Wikileaks Reveals Details of NSA Spying on Brazil
July 6, 2015 By Staff
Top Story — The whistleblower website Wikileaks has released documents detailing the extent of the U.S. surveillance that targeted Brazil’s president and others, causing a major diplomatic row in 2013.
The documents, according to Wikileaks, show that the U.S. National Security Agency targeted Brazil’s President Dilma Rousseff and several other key government officials, tapping their phones as part of a broad program of so-called “economic espionage.” The documents, released on July 4, point to a broader spying effort than was first revealed in 2013, with an emphasis on finance and economic officials.
The first revelations of this program in 2013 prompted Rousseff to cancel a planned state visit to the United States. She later announced that her confidence that the spying program had been cancelled, although Wikileaks head Julian Assange said in a statement that the documents suggest the spying has continued.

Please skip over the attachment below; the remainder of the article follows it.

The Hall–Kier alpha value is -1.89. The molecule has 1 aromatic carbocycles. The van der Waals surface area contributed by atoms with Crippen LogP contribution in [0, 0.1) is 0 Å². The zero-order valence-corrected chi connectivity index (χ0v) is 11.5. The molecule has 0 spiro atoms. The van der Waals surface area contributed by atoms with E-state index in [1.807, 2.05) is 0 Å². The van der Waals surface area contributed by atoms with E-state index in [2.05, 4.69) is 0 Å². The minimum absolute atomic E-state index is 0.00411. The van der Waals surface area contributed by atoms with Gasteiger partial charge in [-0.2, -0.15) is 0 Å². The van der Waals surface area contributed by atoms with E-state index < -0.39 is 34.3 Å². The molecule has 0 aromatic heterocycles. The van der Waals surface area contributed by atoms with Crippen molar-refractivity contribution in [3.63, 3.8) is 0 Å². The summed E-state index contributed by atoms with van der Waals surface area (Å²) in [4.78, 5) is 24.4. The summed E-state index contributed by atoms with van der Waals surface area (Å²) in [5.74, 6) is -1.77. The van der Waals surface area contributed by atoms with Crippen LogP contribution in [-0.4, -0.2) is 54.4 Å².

“If President Rousseff wants to see more U.S. investment in Brazil on the back of her recent trip as she claims, how can she assure Brazilian companies that their U.S. counterparts will not have an advantage provided by this surveillance, until she can really guarantee the spying has stopped – not just on her, but on all Brazilian issues,” Assange said in a statement, referring to Rousseff’s recent U.S. visit.
Assange is currently a guest of the Ecuadorian embassy in London, where he has been living since 2010 in an effort to avoid extradition to Sweden to face charges of sexual assault, which he denies.
Headlines from the Western Hemisphere
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